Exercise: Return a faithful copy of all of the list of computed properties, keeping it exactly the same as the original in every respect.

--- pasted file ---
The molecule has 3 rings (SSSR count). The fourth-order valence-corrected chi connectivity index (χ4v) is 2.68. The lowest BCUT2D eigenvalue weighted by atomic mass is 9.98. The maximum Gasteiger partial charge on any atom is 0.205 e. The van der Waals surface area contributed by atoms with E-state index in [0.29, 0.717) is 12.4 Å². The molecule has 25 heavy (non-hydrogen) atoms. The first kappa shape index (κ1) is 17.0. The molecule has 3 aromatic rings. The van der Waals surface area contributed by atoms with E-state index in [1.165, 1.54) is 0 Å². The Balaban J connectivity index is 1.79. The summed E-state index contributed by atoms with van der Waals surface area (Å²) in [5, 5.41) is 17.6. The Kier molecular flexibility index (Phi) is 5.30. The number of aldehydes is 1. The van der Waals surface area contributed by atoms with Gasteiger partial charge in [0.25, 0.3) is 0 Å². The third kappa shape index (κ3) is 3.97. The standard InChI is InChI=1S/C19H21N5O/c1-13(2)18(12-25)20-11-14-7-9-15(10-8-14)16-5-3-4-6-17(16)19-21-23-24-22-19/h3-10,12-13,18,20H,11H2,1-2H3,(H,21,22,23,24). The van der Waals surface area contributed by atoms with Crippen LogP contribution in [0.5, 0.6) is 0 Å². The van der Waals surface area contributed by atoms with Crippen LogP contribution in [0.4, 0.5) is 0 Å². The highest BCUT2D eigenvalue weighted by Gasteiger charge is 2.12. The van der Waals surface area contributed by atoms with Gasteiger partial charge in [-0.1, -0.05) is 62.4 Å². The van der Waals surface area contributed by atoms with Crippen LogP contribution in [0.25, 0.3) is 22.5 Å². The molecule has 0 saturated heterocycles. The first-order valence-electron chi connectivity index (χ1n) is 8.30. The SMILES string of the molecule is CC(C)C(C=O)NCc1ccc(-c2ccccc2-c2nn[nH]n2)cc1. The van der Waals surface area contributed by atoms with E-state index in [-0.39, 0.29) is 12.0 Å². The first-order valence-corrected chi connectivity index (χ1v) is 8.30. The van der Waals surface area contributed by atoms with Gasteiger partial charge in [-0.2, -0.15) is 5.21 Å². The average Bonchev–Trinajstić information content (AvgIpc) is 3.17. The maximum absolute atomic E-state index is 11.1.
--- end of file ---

The molecule has 3 rings (SSSR count). The fourth-order valence-corrected chi connectivity index (χ4v) is 2.68. The lowest BCUT2D eigenvalue weighted by atomic mass is 9.98. The maximum Gasteiger partial charge on any atom is 0.205 e. The van der Waals surface area contributed by atoms with E-state index in [0.29, 0.717) is 12.4 Å². The molecule has 25 heavy (non-hydrogen) atoms. The first kappa shape index (κ1) is 17.0. The molecule has 3 aromatic rings. The van der Waals surface area contributed by atoms with E-state index in [1.165, 1.54) is 0 Å². The Balaban J connectivity index is 1.79. The summed E-state index contributed by atoms with van der Waals surface area (Å²) in [5, 5.41) is 17.6. The Kier molecular flexibility index (Phi) is 5.30. The number of aldehydes is 1. The van der Waals surface area contributed by atoms with Gasteiger partial charge in [0.25, 0.3) is 0 Å². The third kappa shape index (κ3) is 3.97. The standard InChI is InChI=1S/C19H21N5O/c1-13(2)18(12-25)20-11-14-7-9-15(10-8-14)16-5-3-4-6-17(16)19-21-23-24-22-19/h3-10,12-13,18,20H,11H2,1-2H3,(H,21,22,23,24). The van der Waals surface area contributed by atoms with Crippen LogP contribution in [0.5, 0.6) is 0 Å². The van der Waals surface area contributed by atoms with Crippen LogP contribution in [0.4, 0.5) is 0 Å². The highest BCUT2D eigenvalue weighted by Gasteiger charge is 2.12. The van der Waals surface area contributed by atoms with Gasteiger partial charge in [-0.1, -0.05) is 62.4 Å². The van der Waals surface area contributed by atoms with Crippen LogP contribution in [0.25, 0.3) is 22.5 Å². The molecule has 0 saturated heterocycles. The first-order valence-electron chi connectivity index (χ1n) is 8.30. The SMILES string of the molecule is CC(C)C(C=O)NCc1ccc(-c2ccccc2-c2nn[nH]n2)cc1. The van der Waals surface area contributed by atoms with E-state index in [-0.39, 0.29) is 12.0 Å². The first-order valence-corrected chi connectivity index (χ1v) is 8.30. The van der Waals surface area contributed by atoms with Gasteiger partial charge in [-0.2, -0.15) is 5.21 Å². The average Bonchev–Trinajstić information content (AvgIpc) is 3.17. The maximum absolute atomic E-state index is 11.1.